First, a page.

Glidden picked out a carrier that had "a huge rising sun amidships of the flight deck ... [which] itself was a gleaming light yellow, making it a tempting target." The rest of the squadron followed dropping three 500-lb. bombs that bracketed the warship. "Looking back," Glidden reported "I saw two hits and one miss that were right alongside the bow. The carrier was starting to smoke."
Iverson bored in on another ship, "a carrier mat had two rising suns on the flight deck. ... Two enemy fighters followed me in the dive. I released my bomb at 300 feet before pulling out. It hit just astern of the deck, a very close miss ... [but] may have damaged the screws and steering gear."
Having expended their ordnance, the SBDs beat a hasty retreat. "The fighters pursued us," Iverson related "making overhead runs for 20 or 30 miles. My plane was hit several times." That was an understatement, as more than 250 holes were counted in his aircraft. His throat mike was severed by a bullet, and his hydraulic system shot away.
Second Lt Richard L. Blain and his crewman, McFeely, found themselves in the water. "The ship stayed afloat for two or three minutes," giving them a chance to get in their life raft. Two days later they were picked up by a passing patrol plane. Second Lt Harold G. Schlendering and PFC Edward O. Smith had to "hit the silk." The pilot survived but the gunner did not.
As the battered remnants of Henderson's division cleared the scene, Norris' slow and clumsy Vindicators arrived. "The clouds became our haven," according to 2dLt Allen H. Ringblom. "Major Norris led us without loss to the target... radioing instructions to dive straight ahead on the target."
Second Lt George T. Lumpkin observed "Major Norris starting his dive immediately from 13,500 feet through the cloud cover ... and came out on the port side of a large battleship."
Lumpkin followed running a gauntlet of fire that was so heavy it was "practically impossible to hold the ship in a true dive." During his dive, Ringblom "received identical holes, about six inches in diameter, in each aileron." The Japanese battleship zigzagged frantically, trying to throw off their aim.
The Marines released their bombs and "saw the battleship practically ringed with near misses, also one direct hit on the bow," according to 2dLt George E. Koutelas. Second Lt Sumner H. Whitten came out of his dive and found himself between two lines of enemy ships that were firing furiously, trying to knock him down. Sergeant Frank E. Zelnis, his gunner, thought it was taking forever to get away, and he called out impatiently, "You dropped your bomb; let's get the hell out of here before we get hit!"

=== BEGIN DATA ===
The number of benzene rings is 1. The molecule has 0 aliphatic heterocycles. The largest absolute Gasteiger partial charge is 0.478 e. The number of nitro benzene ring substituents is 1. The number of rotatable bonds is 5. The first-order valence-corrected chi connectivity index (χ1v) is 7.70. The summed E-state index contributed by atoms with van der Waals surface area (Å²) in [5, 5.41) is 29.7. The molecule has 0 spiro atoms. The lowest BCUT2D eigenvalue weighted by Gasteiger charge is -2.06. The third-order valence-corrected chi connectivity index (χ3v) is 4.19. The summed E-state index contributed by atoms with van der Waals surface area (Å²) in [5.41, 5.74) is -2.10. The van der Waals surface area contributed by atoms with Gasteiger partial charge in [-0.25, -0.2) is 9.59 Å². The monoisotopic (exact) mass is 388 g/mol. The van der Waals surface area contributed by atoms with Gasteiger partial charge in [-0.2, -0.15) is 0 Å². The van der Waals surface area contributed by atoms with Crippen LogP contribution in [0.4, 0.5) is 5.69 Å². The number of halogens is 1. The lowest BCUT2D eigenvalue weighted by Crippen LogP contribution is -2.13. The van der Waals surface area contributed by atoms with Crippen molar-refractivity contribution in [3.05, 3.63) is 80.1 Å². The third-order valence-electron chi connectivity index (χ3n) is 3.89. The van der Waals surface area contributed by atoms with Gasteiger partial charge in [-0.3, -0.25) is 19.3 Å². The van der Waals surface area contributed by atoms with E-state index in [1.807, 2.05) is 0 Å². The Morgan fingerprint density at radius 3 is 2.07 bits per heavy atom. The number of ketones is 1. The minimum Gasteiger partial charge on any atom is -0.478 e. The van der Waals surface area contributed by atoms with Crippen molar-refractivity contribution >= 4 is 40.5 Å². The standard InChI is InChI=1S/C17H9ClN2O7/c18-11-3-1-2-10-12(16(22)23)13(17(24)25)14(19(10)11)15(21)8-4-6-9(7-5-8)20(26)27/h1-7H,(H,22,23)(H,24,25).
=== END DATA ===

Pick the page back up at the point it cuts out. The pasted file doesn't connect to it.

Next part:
As they pulled out of their dives and attempted to escape, the Zeros swooped down. Second Lt Daniel L. Cummings lost his gunner, Pvt Henry I. Sparks, almost immediately. He related that Sparks "had never before fired a machine gun in the air and could not be expected to be an effective shot, much less protect himself."
Ringblom had "a Zero pass right behind [him] as [he] whipped into a tight turn, only luck making harmless the numerous passes made by the Zeros." Cummings counted five enemy planes on his tail. "In the hit-and-run, and dogfighting, which was my initiation to real war, my old obsolete SB2U-3 was almost shot out from under me. About five miles from Midway my gasoline gave out, and I made a crash landing in the water."
Allen Ringblom also ditched. "I chose to land right in front of a PT boat, and all went so well that I even forgot to inflate my life jacket."
After many perilous encounters, the rest of the squadron made it back to the island. Ringblom arrived dripping wet. A buddy greeted him, saying, "Well, I never expected to see you again." A very much relieved Ringblom blurted out, "Hell, neither did I!"
Fleming executed a perfect three-point landing despite a shot-out tire. As Marines rushed up to take Card away, Fleming announced, "Boys, there is one ride I am glad is over" and shook his wounded gunner's hand. Second Lt Thomas F. Moore remembered calling to his buddy, 2dLt Jesse D. Rollow Jr., "How many got back?" "Eight out of sixteen," Rollow replied shaking his head sadly.
Of the 16 SBD-2s and 11 SB2U-3s that scrambled aloft to attack the Japanese fleet on that fateful June morning, 12 were shot down (eight SBDs and four SB2Us), seven damaged beyond repair and four slightly damaged.
The Marine claims of the number of enemy aircraft destroyed and ships hit proved to be wrong. Subsequent research of Japanese records showed that little actual damage was done. No enemy ships were struck by VMSB-241 bombs, and only six aircraft failed to return to the carriers. Many can argue that the sacrifice of so many Marine pilots and crewmen was in vain; however, ADM Nimitz was not one of them.
"Please accept my sympathy for the losses sustained by your gallant aviation personnel based at Midway. Their sacrifice was not in vain. When the great emergency came, they were ready. They met unflinchingly the attack of vastly superior numbers and made the attack ineffective. They struck the first blow at the enemy carriers. They were the spearhead of our great victory. They have written a new and shining page in the annals of the Marine Corps."